Business Basics: Return on Investment (ROI)

Welcome back to business basics! In case you’ve forgotten, every week we take a look at a basic business concept in order to try to help new business owners better understand it. This week, we are covering Return on Investment, or ROI – a fairly straightforward, but often misunderstood, part of running a business! Though you may think you know all about ROI, you could be using it incorrectly. But first… ROI

What is ROI?

Return on Investment, or ROI, is pretty easy to grasp – heck, the definition is right in the name. It’s whatever return you get after your invest in some part of your business. So if you hire 2 new salespeople, a basic measurement of ROI will be the money they bring in, minus their wages. Continue reading

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ABCs of Small Business Industry: B is for Banking

As we enter week four of our series, we decided to look at a slightly different industry – banking. Now, focusing on banking may seem a bit odd. After all, most people don’t consider banking as something an entrepreneur can even get into. And while there are loads a regulatory loopholes to jump through, plenty of entrepreneurs do start their own bank! And running a bank can be quite lucrative. So if you have experience in the financial industry, and are looking for a change, this could be just the post for you! banking

How do you start a bank?

Like any business, you need to identify a need. Most communities are served by big-name banks like Chase or Bank of America, and people gravitate towards names they recognize. But even if it feels like your community is over saturated with corporate banks, there could be a place for a small, community bank, like if you decide to focus on serving a particular section or area of the community. Some people also like being able to meet face-to-face with a high-level executive to talk about loans or their account – something they’d never be able to do at a corporate bank.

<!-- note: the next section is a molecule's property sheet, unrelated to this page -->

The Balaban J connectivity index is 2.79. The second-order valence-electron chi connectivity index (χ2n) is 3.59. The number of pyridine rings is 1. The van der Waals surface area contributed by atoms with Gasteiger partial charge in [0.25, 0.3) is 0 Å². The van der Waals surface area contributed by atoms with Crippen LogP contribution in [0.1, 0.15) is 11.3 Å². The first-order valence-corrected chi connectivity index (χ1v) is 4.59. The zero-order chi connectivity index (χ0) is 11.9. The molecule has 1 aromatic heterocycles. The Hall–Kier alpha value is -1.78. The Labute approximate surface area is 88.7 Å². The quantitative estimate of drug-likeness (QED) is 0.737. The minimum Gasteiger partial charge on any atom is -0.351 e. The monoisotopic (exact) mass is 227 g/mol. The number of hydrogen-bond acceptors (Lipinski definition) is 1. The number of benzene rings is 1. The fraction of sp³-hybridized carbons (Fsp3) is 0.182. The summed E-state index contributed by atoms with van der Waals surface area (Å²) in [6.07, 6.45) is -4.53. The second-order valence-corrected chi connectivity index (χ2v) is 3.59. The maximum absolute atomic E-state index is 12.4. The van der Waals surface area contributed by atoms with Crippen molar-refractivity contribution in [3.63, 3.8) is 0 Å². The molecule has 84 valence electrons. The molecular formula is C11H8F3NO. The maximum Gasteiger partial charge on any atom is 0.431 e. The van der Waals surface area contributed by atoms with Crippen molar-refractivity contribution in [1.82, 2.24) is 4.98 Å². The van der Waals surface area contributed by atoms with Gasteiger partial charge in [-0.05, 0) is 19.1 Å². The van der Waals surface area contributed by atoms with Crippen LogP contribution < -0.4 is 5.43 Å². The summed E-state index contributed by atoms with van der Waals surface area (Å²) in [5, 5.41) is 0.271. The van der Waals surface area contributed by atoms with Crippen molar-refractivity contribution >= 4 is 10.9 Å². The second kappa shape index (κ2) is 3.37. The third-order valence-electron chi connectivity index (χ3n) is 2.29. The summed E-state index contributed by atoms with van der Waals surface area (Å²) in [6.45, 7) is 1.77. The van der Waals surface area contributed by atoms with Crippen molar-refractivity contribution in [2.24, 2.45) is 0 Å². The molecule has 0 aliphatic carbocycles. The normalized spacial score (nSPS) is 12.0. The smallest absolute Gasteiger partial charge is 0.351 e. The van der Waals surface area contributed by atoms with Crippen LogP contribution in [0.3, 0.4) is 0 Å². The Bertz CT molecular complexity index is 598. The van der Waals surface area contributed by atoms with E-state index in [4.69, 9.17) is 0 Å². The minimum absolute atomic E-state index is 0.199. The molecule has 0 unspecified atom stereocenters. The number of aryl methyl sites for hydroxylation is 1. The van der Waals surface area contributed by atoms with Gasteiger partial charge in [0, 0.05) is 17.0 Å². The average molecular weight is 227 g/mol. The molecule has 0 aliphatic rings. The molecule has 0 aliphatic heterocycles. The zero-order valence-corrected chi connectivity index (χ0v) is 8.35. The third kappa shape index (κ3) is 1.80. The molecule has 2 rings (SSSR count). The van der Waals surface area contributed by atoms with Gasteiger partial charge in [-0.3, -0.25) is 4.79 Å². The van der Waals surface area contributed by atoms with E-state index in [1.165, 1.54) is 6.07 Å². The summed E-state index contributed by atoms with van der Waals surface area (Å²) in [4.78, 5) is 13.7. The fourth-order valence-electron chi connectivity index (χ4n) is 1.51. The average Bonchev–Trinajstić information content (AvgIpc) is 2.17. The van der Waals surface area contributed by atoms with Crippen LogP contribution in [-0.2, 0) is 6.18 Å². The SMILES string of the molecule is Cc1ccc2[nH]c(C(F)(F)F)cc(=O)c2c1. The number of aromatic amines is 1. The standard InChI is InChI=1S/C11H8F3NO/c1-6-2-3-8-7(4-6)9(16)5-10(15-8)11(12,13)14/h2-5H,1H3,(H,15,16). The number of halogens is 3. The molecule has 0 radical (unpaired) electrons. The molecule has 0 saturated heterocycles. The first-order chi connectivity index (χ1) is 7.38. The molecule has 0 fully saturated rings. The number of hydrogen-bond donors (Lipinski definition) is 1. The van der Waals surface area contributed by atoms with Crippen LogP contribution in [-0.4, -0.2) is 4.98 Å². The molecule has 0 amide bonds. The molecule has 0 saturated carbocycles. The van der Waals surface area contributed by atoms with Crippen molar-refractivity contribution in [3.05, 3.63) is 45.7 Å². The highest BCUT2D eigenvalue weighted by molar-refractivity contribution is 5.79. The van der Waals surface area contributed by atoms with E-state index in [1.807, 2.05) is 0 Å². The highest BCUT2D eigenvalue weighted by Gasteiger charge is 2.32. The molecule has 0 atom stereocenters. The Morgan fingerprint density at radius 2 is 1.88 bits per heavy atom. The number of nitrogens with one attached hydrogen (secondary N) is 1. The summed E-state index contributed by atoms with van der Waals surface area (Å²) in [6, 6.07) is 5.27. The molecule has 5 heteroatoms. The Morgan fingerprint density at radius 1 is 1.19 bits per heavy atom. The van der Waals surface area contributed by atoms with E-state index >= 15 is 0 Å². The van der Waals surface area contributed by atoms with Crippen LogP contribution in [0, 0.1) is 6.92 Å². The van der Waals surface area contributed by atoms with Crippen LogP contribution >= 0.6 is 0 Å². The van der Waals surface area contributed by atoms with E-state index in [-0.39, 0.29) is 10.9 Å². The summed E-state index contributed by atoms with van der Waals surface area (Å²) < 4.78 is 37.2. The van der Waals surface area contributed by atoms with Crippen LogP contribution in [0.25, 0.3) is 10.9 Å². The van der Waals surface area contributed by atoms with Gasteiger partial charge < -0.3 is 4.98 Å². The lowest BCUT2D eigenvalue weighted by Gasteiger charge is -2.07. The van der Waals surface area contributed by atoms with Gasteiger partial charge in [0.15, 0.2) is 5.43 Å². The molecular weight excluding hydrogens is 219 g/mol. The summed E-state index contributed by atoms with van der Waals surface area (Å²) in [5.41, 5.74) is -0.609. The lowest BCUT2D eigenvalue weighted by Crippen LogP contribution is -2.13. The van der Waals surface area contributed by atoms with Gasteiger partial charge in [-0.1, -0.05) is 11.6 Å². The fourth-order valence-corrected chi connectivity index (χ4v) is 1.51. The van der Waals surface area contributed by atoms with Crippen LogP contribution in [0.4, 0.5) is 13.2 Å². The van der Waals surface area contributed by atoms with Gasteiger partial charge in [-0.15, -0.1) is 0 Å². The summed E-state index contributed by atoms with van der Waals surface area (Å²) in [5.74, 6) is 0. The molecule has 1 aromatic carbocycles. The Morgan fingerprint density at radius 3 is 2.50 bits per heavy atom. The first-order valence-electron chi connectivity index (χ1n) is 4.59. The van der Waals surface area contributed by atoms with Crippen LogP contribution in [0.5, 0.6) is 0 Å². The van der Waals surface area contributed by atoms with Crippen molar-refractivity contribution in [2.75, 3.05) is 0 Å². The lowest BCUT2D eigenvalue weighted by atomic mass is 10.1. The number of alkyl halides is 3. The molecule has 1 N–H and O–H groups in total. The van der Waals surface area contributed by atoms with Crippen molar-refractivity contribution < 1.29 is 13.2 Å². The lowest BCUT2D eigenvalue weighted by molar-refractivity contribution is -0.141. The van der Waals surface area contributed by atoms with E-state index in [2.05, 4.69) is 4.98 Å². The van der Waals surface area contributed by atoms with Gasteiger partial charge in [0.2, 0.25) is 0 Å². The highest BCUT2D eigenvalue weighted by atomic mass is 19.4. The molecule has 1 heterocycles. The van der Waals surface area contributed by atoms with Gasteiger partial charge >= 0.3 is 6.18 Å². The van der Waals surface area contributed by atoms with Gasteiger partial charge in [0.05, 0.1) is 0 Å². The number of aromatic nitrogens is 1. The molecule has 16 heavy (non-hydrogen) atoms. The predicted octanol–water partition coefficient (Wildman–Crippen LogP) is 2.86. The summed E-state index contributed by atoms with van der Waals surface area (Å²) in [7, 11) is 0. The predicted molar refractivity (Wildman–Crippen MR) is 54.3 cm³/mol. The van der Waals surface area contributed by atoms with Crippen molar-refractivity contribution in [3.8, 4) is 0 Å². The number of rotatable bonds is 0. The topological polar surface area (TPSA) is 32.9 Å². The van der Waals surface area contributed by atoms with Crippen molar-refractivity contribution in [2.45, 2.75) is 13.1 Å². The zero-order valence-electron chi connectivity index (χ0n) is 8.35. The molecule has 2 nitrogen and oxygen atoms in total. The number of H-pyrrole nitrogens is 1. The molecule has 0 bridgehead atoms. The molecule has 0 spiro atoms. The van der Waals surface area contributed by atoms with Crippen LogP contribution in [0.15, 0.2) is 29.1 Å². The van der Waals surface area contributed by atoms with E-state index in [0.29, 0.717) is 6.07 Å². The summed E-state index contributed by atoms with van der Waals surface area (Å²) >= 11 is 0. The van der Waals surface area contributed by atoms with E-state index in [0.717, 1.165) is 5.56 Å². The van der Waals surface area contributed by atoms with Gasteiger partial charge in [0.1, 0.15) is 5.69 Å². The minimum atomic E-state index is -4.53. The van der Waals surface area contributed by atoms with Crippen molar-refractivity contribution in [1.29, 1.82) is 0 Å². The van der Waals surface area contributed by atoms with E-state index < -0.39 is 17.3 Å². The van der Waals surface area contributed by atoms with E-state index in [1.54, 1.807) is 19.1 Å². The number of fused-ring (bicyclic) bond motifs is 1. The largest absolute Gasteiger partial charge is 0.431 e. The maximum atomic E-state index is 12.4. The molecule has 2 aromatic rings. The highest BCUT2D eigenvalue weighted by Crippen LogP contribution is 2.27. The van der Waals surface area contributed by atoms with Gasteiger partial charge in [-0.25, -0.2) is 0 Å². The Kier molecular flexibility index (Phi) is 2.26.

If the market looks good, you then need to work on getting everything organized. Most states require banks to have multiple directors, who then put in an initial offering to get the bank started, usually around 25% of the bank’s starting capital. Since banks need a lot of capital to run, this is usually a substantial amount of money. Most banks sell off shares to raise the rest of their capital.

When your ducks are in a row, you file for a state or federal charter. Filing this form typically costs thousands of dollars, and requires a substantial amount of preparation. You’ll need to include information like feasibility studies, applications for the directors, projected costs, projected salaries – the state or federal government effectively needs to decide whether or not you’ll be successful before granting a charter. After this, you apply for deposit insurance from the FDIC, which requires banks to prove they have enough capital to cover any risk and losses. It will take a few months before the charter application is processed and, once it is approved, you normally have about a year to start the bank officially.

What business structures are best suited for banking?